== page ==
As with any surgery, buttocks augmentation with implants includes a risk of complications. A comprehensive review of the professional plastic surgery literature showed the following complication rates (above 1% occurrence): (4)
- Wound re-opening or not healing properly (dehiscence): 8.1%
- Seroma (fluid collection under the skin at the surgical site): 4.4%
- Infection: 3.2%
- Implant revision (most commonly required to change size, shape, or positioning of the implant): 3.1%
- Prolonged pain: 2.4%
- Implant removal: 1.9%
- Ability to feel the implant: 1.7%
- Asymmetry: 1.3%
- Implant moving or rotating: 1%
- Excess scarring: 1%
As well, there are risks related to the anesthetic during the surgery. Nerve damage during the surgery is rare but possible, and could lead to numbness or changes in skin sensation. Before your surgery, your surgeon will have a detailed discussion with you to make sure you understand the risks involved with the anesthetic and the procedure.
To reduce the risk of complications, patients are usually advised to avoid sitting or sleeping on their back for three weeks. (1) Although remaining in the prone position immediately after the surgery is advised, getting up walking as soon as possible is encouraged. Exercise should not be attempted for eight weeks. (1)
It is normal to experience some soreness, pain, redness, swelling, and bruising after the procedure. Some individuals may require a small drainage tube to be left in until swelling abates. Some surgeons may ask you to wear an elastic compression garment to limit swelling and help the tissues heal in their new contours.
Your surgeon may suggest that you sit on a soft cushion to protect the implant area until it has healed. While most patients return to work in about a week, those whose jobs include strenuous activities or long periods of sitting may need more time to recover.
According to the American Society of Plastic Surgeons (ASPS), the average surgeon’s fee for a buttocks augmentation using implants in 2019 was $5,004. (5) This cost can vary depending on the surgeon and the details of the surgery. Expenses for anesthesia, the surgical facility, and medical tests are not included in this amount; these additional items tend to bring the total cost for butt implants to between $5,000 and $8,000.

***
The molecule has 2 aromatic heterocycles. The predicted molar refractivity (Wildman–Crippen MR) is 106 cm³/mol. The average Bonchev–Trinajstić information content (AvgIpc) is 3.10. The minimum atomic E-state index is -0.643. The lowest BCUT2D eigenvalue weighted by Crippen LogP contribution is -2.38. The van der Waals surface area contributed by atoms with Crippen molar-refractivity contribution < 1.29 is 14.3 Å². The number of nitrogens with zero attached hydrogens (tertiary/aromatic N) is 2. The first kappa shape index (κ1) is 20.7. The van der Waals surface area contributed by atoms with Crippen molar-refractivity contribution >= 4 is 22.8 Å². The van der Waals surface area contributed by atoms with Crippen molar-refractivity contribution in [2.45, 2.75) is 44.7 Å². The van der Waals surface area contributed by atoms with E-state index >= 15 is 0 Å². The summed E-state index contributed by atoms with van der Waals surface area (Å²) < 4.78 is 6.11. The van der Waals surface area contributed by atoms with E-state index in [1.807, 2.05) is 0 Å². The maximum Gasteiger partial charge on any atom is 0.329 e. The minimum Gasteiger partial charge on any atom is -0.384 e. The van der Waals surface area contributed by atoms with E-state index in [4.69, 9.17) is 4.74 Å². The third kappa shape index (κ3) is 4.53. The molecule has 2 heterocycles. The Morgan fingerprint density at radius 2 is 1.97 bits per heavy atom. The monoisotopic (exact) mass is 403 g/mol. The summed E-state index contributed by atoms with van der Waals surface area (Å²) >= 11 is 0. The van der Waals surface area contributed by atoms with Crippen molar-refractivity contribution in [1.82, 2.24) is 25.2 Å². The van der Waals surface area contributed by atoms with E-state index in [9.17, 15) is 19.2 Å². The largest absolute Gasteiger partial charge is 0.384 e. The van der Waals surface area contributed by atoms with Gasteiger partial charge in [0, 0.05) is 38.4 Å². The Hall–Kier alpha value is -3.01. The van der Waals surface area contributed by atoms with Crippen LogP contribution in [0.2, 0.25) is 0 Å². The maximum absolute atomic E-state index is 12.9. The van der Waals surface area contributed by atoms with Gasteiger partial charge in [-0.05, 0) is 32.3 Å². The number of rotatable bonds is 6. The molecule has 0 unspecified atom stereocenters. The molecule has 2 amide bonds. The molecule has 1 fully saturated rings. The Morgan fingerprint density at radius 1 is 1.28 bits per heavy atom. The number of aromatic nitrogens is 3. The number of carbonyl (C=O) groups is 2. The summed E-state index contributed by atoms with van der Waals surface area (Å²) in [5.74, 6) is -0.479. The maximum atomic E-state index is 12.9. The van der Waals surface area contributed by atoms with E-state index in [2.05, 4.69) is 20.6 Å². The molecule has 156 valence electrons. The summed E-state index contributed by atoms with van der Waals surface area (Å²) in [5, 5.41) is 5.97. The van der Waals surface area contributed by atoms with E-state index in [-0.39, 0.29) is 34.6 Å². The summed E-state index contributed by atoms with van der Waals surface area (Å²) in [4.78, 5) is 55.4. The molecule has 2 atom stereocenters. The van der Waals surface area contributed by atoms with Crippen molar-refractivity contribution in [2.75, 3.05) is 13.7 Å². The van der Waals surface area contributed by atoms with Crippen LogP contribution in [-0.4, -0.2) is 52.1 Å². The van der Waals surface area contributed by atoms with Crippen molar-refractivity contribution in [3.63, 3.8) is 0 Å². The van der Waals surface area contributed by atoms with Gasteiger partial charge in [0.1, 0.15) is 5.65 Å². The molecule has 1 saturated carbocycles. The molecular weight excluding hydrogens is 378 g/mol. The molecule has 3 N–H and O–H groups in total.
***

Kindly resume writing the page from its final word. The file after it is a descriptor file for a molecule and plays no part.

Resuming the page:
As well, additional expenses may be necessary for post-surgery compression garments, special pillows, and medications.
Because it is an elective procedure, buttocks augmentation is not covered by health insurance, leaving you responsible for 100% of the cost. Most surgeons have payment plans available, allowing you to spread out the cost of the procedure.
- Senderoff, D.M. (2016). Aesthetic surgery of the buttocks using implants: Practice-based recommendations. Aesthetic Surgery Journal, 36(5), 559–576. Retrieved from https://academic.oup.com/asj/article/36/5/559/2584136
- Mofid, M.M., Gonzalez, R., de la Pena, J.A., Mendieta, C.G., Senderoff, D.M., & Jorjani, S. (2013). Buttock augmentation with silicone implants: A multicenter survey review of 2226 patients. Plastic & Reconstructive Surgery, 131(4), 897-901. Retrieved from https://www.drmofid.com/files/2016/03/silicone_butt_aug.pdf
- Senderoff, D.M. (2011). Buttock augmentation with solid silicone implants. Aesthetic Surgery Journal, 31(3), 320–327. Retrieved from https://academic.oup.com/asj/article/31/3/320/2770602
- Oranges, C.M., Tremp, M., di Summa, P.G., Haug, M., Kalbermatten, D.F., Harder, Y., et al. (2017). Gluteal augmentation techniques: A comprehensive literature review. Aesthetic Surgery Journal, 37(5), 560–56. Retrieved from https://academic.oup.com/asj/article/37/5/560/2996515
- American Society of Plastic Surgeons (ASPS). (2019). Plastic surgery statistics report. Retrieved from https://www.plasticsurgery.org/documents/News/Statistics/2019/plastic-surgery-statistics-full-report-2019.pdf